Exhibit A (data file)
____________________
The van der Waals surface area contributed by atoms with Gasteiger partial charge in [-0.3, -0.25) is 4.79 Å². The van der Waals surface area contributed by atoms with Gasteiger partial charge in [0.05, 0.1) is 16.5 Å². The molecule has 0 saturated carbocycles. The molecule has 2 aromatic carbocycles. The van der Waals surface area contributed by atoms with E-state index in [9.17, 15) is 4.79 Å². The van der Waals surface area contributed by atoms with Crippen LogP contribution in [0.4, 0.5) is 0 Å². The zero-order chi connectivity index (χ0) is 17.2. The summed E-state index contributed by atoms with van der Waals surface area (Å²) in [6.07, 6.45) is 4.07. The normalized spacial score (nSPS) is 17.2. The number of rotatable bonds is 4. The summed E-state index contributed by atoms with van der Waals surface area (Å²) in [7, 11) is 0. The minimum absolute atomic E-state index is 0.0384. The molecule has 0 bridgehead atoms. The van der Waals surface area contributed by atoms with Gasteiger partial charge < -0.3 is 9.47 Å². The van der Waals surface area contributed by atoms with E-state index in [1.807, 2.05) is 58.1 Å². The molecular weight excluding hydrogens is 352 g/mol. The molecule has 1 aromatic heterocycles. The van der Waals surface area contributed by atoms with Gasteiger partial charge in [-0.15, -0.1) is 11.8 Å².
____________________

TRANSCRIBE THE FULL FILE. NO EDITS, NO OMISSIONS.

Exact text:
The van der Waals surface area contributed by atoms with Gasteiger partial charge in [-0.3, -0.25) is 4.79 Å². The van der Waals surface area contributed by atoms with Gasteiger partial charge in [0.05, 0.1) is 16.5 Å². The molecule has 0 saturated carbocycles. The molecule has 2 aromatic carbocycles. The van der Waals surface area contributed by atoms with E-state index in [9.17, 15) is 4.79 Å². The van der Waals surface area contributed by atoms with Crippen LogP contribution in [0.4, 0.5) is 0 Å². The zero-order chi connectivity index (χ0) is 17.2. The summed E-state index contributed by atoms with van der Waals surface area (Å²) in [6.07, 6.45) is 4.07. The normalized spacial score (nSPS) is 17.2. The number of rotatable bonds is 4. The summed E-state index contributed by atoms with van der Waals surface area (Å²) in [7, 11) is 0. The minimum absolute atomic E-state index is 0.0384. The molecule has 0 bridgehead atoms. The van der Waals surface area contributed by atoms with Gasteiger partial charge < -0.3 is 9.47 Å². The van der Waals surface area contributed by atoms with E-state index in [1.807, 2.05) is 58.1 Å². The molecular weight excluding hydrogens is 352 g/mol. The molecule has 1 aromatic heterocycles. The van der Waals surface area contributed by atoms with Gasteiger partial charge in [-0.15, -0.1) is 11.8 Å².